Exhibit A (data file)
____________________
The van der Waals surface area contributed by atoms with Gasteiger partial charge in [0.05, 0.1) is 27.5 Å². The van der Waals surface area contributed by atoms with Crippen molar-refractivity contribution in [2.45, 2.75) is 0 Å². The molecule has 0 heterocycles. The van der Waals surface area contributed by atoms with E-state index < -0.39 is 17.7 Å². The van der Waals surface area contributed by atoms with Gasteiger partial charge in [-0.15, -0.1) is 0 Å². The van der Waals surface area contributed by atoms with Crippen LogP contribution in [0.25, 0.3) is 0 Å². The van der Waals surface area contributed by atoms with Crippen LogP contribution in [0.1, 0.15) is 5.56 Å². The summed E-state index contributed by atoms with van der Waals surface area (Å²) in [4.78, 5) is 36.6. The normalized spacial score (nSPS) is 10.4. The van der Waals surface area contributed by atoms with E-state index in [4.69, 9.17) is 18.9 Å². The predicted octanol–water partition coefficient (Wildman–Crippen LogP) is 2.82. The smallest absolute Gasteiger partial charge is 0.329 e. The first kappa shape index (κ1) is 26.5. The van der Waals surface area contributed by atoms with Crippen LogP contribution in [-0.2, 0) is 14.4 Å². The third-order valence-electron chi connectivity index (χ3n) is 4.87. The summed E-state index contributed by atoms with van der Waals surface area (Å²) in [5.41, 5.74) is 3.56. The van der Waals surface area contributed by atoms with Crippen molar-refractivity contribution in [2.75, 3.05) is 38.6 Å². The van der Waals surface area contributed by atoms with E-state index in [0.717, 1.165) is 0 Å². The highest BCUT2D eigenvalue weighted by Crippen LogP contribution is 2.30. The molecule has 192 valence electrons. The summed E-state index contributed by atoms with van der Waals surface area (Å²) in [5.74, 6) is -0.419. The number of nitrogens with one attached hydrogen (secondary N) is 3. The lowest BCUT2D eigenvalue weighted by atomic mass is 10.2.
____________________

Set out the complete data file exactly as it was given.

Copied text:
The van der Waals surface area contributed by atoms with Gasteiger partial charge in [0.05, 0.1) is 27.5 Å². The van der Waals surface area contributed by atoms with Crippen molar-refractivity contribution in [2.45, 2.75) is 0 Å². The molecule has 0 heterocycles. The van der Waals surface area contributed by atoms with E-state index < -0.39 is 17.7 Å². The van der Waals surface area contributed by atoms with Gasteiger partial charge in [-0.15, -0.1) is 0 Å². The van der Waals surface area contributed by atoms with Crippen LogP contribution in [0.25, 0.3) is 0 Å². The van der Waals surface area contributed by atoms with Crippen LogP contribution in [0.1, 0.15) is 5.56 Å². The summed E-state index contributed by atoms with van der Waals surface area (Å²) in [4.78, 5) is 36.6. The normalized spacial score (nSPS) is 10.4. The van der Waals surface area contributed by atoms with E-state index in [4.69, 9.17) is 18.9 Å². The predicted octanol–water partition coefficient (Wildman–Crippen LogP) is 2.82. The smallest absolute Gasteiger partial charge is 0.329 e. The first kappa shape index (κ1) is 26.5. The van der Waals surface area contributed by atoms with Crippen LogP contribution in [-0.2, 0) is 14.4 Å². The third-order valence-electron chi connectivity index (χ3n) is 4.87. The summed E-state index contributed by atoms with van der Waals surface area (Å²) in [5.41, 5.74) is 3.56. The van der Waals surface area contributed by atoms with Crippen molar-refractivity contribution in [2.75, 3.05) is 38.6 Å². The van der Waals surface area contributed by atoms with E-state index in [0.717, 1.165) is 0 Å². The highest BCUT2D eigenvalue weighted by Crippen LogP contribution is 2.30. The molecule has 192 valence electrons. The summed E-state index contributed by atoms with van der Waals surface area (Å²) in [5.74, 6) is -0.419. The number of nitrogens with one attached hydrogen (secondary N) is 3. The lowest BCUT2D eigenvalue weighted by atomic mass is 10.2.